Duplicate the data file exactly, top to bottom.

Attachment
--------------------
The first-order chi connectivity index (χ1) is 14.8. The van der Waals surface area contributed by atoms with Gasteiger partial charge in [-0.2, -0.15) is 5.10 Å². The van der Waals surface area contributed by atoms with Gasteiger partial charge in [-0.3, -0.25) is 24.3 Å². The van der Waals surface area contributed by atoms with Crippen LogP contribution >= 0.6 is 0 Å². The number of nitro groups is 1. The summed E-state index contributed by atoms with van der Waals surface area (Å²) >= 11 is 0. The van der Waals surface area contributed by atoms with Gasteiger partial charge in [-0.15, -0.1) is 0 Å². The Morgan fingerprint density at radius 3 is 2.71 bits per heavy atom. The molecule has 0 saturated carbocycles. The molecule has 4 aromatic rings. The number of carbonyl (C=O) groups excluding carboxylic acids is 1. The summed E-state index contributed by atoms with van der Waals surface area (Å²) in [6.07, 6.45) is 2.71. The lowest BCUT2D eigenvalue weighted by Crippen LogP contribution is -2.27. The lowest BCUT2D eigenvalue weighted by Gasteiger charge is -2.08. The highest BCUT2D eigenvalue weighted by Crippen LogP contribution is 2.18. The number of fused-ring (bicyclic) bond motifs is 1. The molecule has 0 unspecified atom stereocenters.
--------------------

The first-order chi connectivity index (χ1) is 14.8. The van der Waals surface area contributed by atoms with Gasteiger partial charge in [-0.2, -0.15) is 5.10 Å². The van der Waals surface area contributed by atoms with Gasteiger partial charge in [-0.3, -0.25) is 24.3 Å². The van der Waals surface area contributed by atoms with Crippen LogP contribution >= 0.6 is 0 Å². The number of nitro groups is 1. The summed E-state index contributed by atoms with van der Waals surface area (Å²) >= 11 is 0. The van der Waals surface area contributed by atoms with Gasteiger partial charge in [-0.15, -0.1) is 0 Å². The Morgan fingerprint density at radius 3 is 2.71 bits per heavy atom. The molecule has 0 saturated carbocycles. The molecule has 4 aromatic rings. The number of carbonyl (C=O) groups excluding carboxylic acids is 1. The summed E-state index contributed by atoms with van der Waals surface area (Å²) in [6.07, 6.45) is 2.71. The lowest BCUT2D eigenvalue weighted by Crippen LogP contribution is -2.27. The lowest BCUT2D eigenvalue weighted by Gasteiger charge is -2.08. The highest BCUT2D eigenvalue weighted by Crippen LogP contribution is 2.18. The number of fused-ring (bicyclic) bond motifs is 1. The molecule has 0 unspecified atom stereocenters.